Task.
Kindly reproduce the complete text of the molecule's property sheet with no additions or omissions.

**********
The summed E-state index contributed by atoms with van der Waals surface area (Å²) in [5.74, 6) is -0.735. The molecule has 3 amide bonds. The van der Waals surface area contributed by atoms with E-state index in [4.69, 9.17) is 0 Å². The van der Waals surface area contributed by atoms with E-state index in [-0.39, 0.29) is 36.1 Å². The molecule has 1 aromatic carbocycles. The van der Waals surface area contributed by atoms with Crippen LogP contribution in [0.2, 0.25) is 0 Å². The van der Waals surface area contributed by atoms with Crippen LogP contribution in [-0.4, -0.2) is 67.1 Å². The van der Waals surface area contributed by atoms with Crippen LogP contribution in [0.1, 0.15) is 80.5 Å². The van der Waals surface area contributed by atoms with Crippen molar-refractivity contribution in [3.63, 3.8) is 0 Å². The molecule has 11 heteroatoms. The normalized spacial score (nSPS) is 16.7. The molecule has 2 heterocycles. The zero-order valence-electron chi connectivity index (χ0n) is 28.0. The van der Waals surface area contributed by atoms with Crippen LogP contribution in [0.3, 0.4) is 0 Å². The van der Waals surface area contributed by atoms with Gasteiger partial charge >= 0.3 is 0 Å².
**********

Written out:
The summed E-state index contributed by atoms with van der Waals surface area (Å²) in [5.74, 6) is -0.735. The molecule has 3 amide bonds. The van der Waals surface area contributed by atoms with E-state index in [4.69, 9.17) is 0 Å². The van der Waals surface area contributed by atoms with E-state index in [-0.39, 0.29) is 36.1 Å². The molecule has 1 aromatic carbocycles. The van der Waals surface area contributed by atoms with Crippen LogP contribution in [0.2, 0.25) is 0 Å². The van der Waals surface area contributed by atoms with Crippen LogP contribution in [-0.4, -0.2) is 67.1 Å². The van der Waals surface area contributed by atoms with Crippen LogP contribution in [0.1, 0.15) is 80.5 Å². The van der Waals surface area contributed by atoms with Crippen molar-refractivity contribution in [3.63, 3.8) is 0 Å². The molecule has 11 heteroatoms. The normalized spacial score (nSPS) is 16.7. The molecule has 2 heterocycles. The zero-order valence-electron chi connectivity index (χ0n) is 28.0. The van der Waals surface area contributed by atoms with Crippen LogP contribution in [0.3, 0.4) is 0 Å². The van der Waals surface area contributed by atoms with Gasteiger partial charge >= 0.3 is 0 Å².